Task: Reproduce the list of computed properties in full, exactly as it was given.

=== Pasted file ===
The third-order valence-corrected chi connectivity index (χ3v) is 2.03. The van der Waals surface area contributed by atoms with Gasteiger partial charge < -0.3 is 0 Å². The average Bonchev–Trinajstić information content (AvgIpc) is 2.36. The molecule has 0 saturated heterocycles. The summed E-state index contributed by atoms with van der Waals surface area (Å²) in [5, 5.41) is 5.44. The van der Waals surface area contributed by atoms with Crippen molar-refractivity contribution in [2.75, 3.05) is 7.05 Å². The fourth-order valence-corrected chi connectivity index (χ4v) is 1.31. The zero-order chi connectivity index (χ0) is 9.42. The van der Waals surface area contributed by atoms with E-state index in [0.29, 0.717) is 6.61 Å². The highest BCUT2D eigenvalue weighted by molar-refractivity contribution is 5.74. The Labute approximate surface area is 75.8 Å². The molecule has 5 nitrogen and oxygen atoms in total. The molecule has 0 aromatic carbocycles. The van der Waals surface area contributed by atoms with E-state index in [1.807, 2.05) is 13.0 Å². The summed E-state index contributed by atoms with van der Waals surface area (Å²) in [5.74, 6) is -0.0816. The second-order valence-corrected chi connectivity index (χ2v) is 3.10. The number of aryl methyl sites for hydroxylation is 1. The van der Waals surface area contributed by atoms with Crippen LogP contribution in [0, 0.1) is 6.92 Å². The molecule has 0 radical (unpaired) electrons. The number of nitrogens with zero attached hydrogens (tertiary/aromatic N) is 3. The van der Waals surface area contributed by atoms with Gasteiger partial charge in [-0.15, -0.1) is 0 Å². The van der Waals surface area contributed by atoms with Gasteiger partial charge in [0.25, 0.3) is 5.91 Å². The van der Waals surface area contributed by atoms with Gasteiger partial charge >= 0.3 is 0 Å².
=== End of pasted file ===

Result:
The third-order valence-corrected chi connectivity index (χ3v) is 2.03. The van der Waals surface area contributed by atoms with Gasteiger partial charge < -0.3 is 0 Å². The average Bonchev–Trinajstić information content (AvgIpc) is 2.36. The molecule has 0 saturated heterocycles. The summed E-state index contributed by atoms with van der Waals surface area (Å²) in [5, 5.41) is 5.44. The van der Waals surface area contributed by atoms with Crippen molar-refractivity contribution in [2.75, 3.05) is 7.05 Å². The fourth-order valence-corrected chi connectivity index (χ4v) is 1.31. The zero-order chi connectivity index (χ0) is 9.42. The van der Waals surface area contributed by atoms with E-state index in [0.29, 0.717) is 6.61 Å². The highest BCUT2D eigenvalue weighted by molar-refractivity contribution is 5.74. The Labute approximate surface area is 75.8 Å². The molecule has 5 nitrogen and oxygen atoms in total. The molecule has 0 aromatic carbocycles. The van der Waals surface area contributed by atoms with E-state index in [1.807, 2.05) is 13.0 Å². The summed E-state index contributed by atoms with van der Waals surface area (Å²) in [5.74, 6) is -0.0816. The second-order valence-corrected chi connectivity index (χ2v) is 3.10. The number of aryl methyl sites for hydroxylation is 1. The van der Waals surface area contributed by atoms with Crippen LogP contribution in [0, 0.1) is 6.92 Å². The molecule has 0 radical (unpaired) electrons. The number of nitrogens with zero attached hydrogens (tertiary/aromatic N) is 3. The van der Waals surface area contributed by atoms with Gasteiger partial charge in [-0.15, -0.1) is 0 Å². The van der Waals surface area contributed by atoms with Gasteiger partial charge in [0.25, 0.3) is 5.91 Å². The van der Waals surface area contributed by atoms with Gasteiger partial charge >= 0.3 is 0 Å².